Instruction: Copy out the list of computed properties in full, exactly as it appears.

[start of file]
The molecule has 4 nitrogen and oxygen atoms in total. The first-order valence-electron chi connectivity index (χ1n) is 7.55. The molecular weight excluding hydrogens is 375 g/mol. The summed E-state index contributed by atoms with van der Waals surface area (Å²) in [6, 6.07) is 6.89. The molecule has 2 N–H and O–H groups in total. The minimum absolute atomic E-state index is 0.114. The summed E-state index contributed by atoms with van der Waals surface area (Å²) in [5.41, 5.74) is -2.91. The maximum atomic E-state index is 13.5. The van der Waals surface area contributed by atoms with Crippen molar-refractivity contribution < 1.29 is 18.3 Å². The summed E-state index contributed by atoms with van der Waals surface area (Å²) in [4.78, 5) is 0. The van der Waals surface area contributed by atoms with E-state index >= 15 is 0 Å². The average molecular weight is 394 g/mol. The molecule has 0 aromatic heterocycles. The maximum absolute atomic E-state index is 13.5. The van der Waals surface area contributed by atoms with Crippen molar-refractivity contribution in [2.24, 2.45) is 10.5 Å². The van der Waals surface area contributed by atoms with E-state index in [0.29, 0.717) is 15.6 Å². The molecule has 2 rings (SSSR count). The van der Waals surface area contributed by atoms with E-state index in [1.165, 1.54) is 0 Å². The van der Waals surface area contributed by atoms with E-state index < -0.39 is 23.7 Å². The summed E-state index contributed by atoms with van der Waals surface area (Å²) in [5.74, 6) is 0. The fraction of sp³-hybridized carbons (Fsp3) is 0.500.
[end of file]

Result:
The molecule has 4 nitrogen and oxygen atoms in total. The first-order valence-electron chi connectivity index (χ1n) is 7.55. The molecular weight excluding hydrogens is 375 g/mol. The summed E-state index contributed by atoms with van der Waals surface area (Å²) in [6, 6.07) is 6.89. The molecule has 2 N–H and O–H groups in total. The minimum absolute atomic E-state index is 0.114. The summed E-state index contributed by atoms with van der Waals surface area (Å²) in [5.41, 5.74) is -2.91. The maximum atomic E-state index is 13.5. The van der Waals surface area contributed by atoms with Crippen molar-refractivity contribution < 1.29 is 18.3 Å². The summed E-state index contributed by atoms with van der Waals surface area (Å²) in [4.78, 5) is 0. The van der Waals surface area contributed by atoms with E-state index >= 15 is 0 Å². The average molecular weight is 394 g/mol. The molecule has 0 aromatic heterocycles. The maximum absolute atomic E-state index is 13.5. The van der Waals surface area contributed by atoms with Crippen molar-refractivity contribution in [2.24, 2.45) is 10.5 Å². The van der Waals surface area contributed by atoms with E-state index in [0.29, 0.717) is 15.6 Å². The molecule has 2 rings (SSSR count). The van der Waals surface area contributed by atoms with E-state index in [1.165, 1.54) is 0 Å². The van der Waals surface area contributed by atoms with E-state index < -0.39 is 23.7 Å². The summed E-state index contributed by atoms with van der Waals surface area (Å²) in [5.74, 6) is 0. The fraction of sp³-hybridized carbons (Fsp3) is 0.500.